A fire at a hospital in Romania where COVID-19 patients were being treated killed 10 people and injured several others on November 14, the country's agency for emergency situations said.
The blaze spread through the intensive care unit in the hospital in Piatra Neamt in northeastern Romania. The patients who died were on ventilators, RFE/RL’s Romanian Service reported.
A doctor suffered severe burns on 40 percent of his body trying to save patients. He was to be transferred to a hospital in the capital, Bucharest, and a decision on whether to transfer him to a military hospital in Belgium was expected on November 15.
Health Minister Nelu Tataru told reporters that six surviving patients would be transferred to a COVID-19 hospital in the eastern Romanian city of Iasi.
Tataru said the fire was “most likely triggered by a short circuit.”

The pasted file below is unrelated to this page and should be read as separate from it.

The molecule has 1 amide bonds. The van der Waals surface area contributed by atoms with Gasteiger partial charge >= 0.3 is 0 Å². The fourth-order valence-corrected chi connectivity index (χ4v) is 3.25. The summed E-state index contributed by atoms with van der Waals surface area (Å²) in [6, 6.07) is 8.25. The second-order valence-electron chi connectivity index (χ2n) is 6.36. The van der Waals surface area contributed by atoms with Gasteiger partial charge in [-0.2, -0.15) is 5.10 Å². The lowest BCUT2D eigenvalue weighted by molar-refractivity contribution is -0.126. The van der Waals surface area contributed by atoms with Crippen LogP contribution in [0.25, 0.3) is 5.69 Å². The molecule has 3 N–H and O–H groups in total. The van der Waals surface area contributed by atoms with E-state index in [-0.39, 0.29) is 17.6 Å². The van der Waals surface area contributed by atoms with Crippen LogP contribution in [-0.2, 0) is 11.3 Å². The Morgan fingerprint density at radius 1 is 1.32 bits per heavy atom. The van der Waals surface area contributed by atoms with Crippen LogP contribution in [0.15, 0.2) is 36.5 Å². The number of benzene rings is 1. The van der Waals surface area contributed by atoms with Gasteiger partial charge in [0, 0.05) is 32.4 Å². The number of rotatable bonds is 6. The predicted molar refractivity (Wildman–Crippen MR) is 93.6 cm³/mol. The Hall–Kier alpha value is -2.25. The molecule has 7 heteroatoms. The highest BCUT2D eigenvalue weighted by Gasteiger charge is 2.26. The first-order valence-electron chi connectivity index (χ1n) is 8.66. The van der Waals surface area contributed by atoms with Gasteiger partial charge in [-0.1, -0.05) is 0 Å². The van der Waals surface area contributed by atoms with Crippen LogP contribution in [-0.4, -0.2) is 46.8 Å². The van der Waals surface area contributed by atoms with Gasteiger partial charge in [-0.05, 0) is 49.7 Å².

Romania’s Prosecutor-General’s Office said it would investigate the blaze as a possible case of criminal manslaughter.
The fire was the country's deadliest since 2015, when a blaze at a nightclub in Bucharest killed 65 people.
The prosecutor who led the probe into the nightclub fire has been assigned to lead the new investigation, the Prosecutor-General’s Office said.
The hospital's current manager, Lucian Micu, was appointed three weeks ago after his predecessor resigned over the poor treatment of patients.
The death of COVID-19 patients in a hospital fire is likely to add to the challenges for the center-right National Liberal party, or NLP, ahead of December 6 general elections.
The nightclub fire sparked massive protests that forced out the government, which was led at the time by the left-leaning Social Democrat Party, known as PSD.
The PSD hopes to reclaim power in the upcoming elections and is almost certain to use the fire in its attacks against the NLP, which has controlled Romania’s minority government since October.
The government has been struggling to contain the economic fallout from the coronavirus pandemic by curbing social spending.
Romania has reported 353,185 coronavirus cases and 8,813 deaths, according to Johns Hopkins University.